Imagine you could consume the equivalent of one joint a day and never run afoul of the cannabis policy at your workplace. Sound too good to be true, or truly unbelievable? According to in-depth reporting by two seasoned Canadian journalists, that’s a rough approximation of the current rule in the National Hockey League — meaning the world’s top players face more of a punishment for high sticking than they do for getting high.
Among the four major North American sports leagues, none is more lenient about cannabis use than the NHL. Both the National Football League and National Basketball Association have the power to fine and suspend players who test positive for pot. Major League Baseball issues suspensions to minor-league users and fines anyone it catches on 40-man rosters, although there’s no random testing program for big leaguers.
Other than educational initiatives, the league doesn’t seem too concerned about cannabis.
Meanwhile, fines and suspensions for cannabis users don’t exist in NHL. Yes, marijuana is banned and labelled a “drug of abuse,” but only test results that reveal what is considered a dangerously high level of cannabis lead to any kind of outcome—and that is a referral to a substance abuse program. The policy was negotiated jointly (no pun intended) between the league and the NHL Players Association, and neither side has expressed interest in changing the terms.
“It’s clearly a tacit endorsement,” Toronto Star sports columnist Bruce Arthur told us when asked to explain hockey’s permissive approach to pot. “If the NHL cared, they’d care, but they actively bargained it away, and the result is a league where they don’t deal with recreational drug use at all, more or less.”
Hockey’s thinking hasn’t changed since recreational cannabis became legal in Canada, home to seven NHL teams and a large swathe of the league’s players, coaches and executives. Other than educational initiatives, the league doesn’t seem too concerned about cannabis.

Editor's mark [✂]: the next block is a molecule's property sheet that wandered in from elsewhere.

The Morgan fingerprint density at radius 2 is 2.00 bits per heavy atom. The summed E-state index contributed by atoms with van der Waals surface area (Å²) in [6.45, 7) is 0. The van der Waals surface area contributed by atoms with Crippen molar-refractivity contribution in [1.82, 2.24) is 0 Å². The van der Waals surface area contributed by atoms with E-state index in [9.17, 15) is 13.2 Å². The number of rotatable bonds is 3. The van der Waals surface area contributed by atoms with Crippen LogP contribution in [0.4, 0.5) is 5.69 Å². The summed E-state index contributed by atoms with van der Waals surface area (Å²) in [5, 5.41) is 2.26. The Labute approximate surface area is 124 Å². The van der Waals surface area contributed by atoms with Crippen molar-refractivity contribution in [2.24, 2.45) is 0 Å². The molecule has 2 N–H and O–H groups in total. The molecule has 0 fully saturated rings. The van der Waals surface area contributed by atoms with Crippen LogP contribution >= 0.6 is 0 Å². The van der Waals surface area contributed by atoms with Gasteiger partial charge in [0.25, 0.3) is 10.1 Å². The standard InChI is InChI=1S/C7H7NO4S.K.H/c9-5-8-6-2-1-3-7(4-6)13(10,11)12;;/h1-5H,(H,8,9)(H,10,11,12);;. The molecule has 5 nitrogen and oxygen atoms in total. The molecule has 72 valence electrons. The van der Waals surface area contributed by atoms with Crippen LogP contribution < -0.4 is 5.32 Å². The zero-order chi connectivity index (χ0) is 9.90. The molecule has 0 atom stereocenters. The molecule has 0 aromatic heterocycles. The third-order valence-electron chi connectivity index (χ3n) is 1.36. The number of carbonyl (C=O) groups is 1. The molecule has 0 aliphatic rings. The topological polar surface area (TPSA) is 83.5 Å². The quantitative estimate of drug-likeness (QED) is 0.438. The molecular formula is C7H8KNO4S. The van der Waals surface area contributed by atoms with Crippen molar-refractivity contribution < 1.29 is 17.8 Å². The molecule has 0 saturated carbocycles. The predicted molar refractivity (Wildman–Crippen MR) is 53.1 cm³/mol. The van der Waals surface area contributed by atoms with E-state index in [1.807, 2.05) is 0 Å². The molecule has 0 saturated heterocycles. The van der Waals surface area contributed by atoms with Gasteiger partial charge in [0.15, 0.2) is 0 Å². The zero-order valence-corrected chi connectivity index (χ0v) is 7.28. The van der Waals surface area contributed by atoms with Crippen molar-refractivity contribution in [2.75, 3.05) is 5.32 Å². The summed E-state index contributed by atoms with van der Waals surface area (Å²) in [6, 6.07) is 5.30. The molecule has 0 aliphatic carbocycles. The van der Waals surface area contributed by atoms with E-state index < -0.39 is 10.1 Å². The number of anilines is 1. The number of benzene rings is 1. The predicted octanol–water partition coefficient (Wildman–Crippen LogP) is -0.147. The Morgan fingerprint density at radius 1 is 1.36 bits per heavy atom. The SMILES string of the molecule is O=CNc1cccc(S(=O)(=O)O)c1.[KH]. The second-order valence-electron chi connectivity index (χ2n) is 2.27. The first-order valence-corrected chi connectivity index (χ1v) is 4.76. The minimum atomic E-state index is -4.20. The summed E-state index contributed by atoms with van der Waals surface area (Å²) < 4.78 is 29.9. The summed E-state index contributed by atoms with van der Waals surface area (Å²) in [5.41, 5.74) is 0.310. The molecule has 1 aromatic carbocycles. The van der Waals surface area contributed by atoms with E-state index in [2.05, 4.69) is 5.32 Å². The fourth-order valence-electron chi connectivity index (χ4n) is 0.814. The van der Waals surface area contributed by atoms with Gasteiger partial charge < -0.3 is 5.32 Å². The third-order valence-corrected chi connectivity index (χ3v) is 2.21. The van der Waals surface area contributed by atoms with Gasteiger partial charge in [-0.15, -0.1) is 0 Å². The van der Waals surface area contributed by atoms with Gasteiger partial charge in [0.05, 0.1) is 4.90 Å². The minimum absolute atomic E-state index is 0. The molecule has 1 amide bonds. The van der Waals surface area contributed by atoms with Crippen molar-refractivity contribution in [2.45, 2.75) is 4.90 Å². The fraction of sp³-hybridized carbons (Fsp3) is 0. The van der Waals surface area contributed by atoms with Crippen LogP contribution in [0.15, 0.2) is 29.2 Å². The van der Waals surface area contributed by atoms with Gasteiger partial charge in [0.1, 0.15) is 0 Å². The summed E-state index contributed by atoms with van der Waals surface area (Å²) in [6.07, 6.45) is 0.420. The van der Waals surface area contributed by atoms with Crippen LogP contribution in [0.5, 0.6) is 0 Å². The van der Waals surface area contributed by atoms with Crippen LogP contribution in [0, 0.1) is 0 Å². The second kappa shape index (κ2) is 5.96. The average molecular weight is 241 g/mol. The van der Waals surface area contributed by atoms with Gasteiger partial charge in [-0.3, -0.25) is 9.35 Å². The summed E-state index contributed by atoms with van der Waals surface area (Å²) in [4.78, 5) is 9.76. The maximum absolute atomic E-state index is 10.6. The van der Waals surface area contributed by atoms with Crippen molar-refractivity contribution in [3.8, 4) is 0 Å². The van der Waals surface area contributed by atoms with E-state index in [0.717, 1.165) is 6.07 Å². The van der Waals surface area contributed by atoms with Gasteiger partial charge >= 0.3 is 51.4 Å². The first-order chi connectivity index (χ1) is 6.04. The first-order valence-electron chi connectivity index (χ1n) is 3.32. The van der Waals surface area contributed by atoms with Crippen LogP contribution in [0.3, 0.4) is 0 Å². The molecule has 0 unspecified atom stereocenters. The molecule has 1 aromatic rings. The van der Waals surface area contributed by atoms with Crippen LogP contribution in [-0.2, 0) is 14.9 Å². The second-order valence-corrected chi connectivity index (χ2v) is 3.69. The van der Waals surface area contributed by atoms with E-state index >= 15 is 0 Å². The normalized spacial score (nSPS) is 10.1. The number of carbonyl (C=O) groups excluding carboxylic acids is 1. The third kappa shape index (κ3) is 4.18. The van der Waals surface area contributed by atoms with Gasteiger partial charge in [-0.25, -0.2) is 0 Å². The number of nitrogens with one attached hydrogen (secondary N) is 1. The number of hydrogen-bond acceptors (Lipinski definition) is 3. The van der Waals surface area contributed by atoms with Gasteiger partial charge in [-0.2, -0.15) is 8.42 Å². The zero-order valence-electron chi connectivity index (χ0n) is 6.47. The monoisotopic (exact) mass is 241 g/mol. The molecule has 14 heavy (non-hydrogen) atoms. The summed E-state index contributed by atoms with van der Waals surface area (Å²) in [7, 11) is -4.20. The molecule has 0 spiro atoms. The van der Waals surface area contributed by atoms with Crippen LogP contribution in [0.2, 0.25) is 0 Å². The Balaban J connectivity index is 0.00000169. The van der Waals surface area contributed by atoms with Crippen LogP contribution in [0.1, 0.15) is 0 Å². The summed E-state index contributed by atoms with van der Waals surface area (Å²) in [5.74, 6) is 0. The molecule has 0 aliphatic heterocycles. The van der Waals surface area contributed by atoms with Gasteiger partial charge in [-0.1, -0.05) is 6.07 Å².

“The Substance Abuse & Behavioral Health Program for decades has been educating players on using drugs, legal or illegal,” Commissioner Gary Bettman said in a statement around the time Canada’s Bill C-45 came into effect. “That process will continue and we will consider what changes, if any, in our program have to be made. But right now, we think based on the educational level and what we do test for and how we test, at least for the time being, we’re comfortable with where we are.”
While Bettman may be keen to promote learning and play down cannabis consumption among NHL players, the end of prohibition in Canada has turned the spotlight on hockey’s relationship with weed, uncovering some eye-opening information. For example, among the many fascinating details in ‘Legalized,’ a recent documentary by TSN’s Rick Westhead, is that one-joint-a-day allegation about what the league considers an acceptable level of cannabis use.
The claim is backed up in ‘Growing Support,’ by Sportsnet’s Gare Joyce. The illuminating feature quotes an anonymous ex-player turned team executive identified only as ‘Bud,’ a regular cannabis user during his active career who still partakes.‘Bud,’ who prefers pot to alcohol as an escape from the pressures of professional hockey, says marijuana use has grown among players in recent years and he estimates 60 to 70 percent of the league’s players now consume cannabis.
The NHL won’t address that allegation and insists its drug program is doing what it’s supposed to. Asked for comment, a league communications staffer directed us to Deputy Commissioner Bill Daly’s previous comments to the media, such as this one to Sportsnet’s Joyce: “We feel our drug testing policies and procedures have been effective in achieving the purposes for which they were implemented.”
With team management attitudes mostly out of step with the current climate and opposed to cannabis use, plus his own job to protect, ‘Bud’ isn’t comfortable coming clean about his habit. That’s not the case for retired NHL enforcer Riley Cote, an outspoken advocate for cannabis and its positive effects in curbing anxiety and lessening pain.
Cote is a co-founder of Athletes For Care, which works to de-stigmatize marijuana and raise awareness what he sees as its medicinal benefits. He’s been using it since his teenage days in junior hockey to help with pain management and chronic anxiety. Needless to say, Cote has no problem with the NHL’s lax approach to cannabis, calling it a safer option for players than a steady diet of prescription pills and opioids.
“I think it’s great [that the league] turns a blind eye,” Cote told us. “I’m happy they are where they are but it would be better if the policy was abolished. What the medical staffs are offering players is archaic. It’s unsustainable.”
Still, as Cote understands all too well, no sports league is likely to openly embrace cannabis until federal laws change in the United States. In the meantime, say Arthur and other observers, expect the NHL to stay tolerant as it waits for general sentiment and understanding to advance.
“The NHL won’t come out and say ‘Up with marijuana,’” Arthur told us. “But they don’t worry about marijuana either, and as the thinking on the issue evolves, that puts them pretty solidly on one side of the fence.”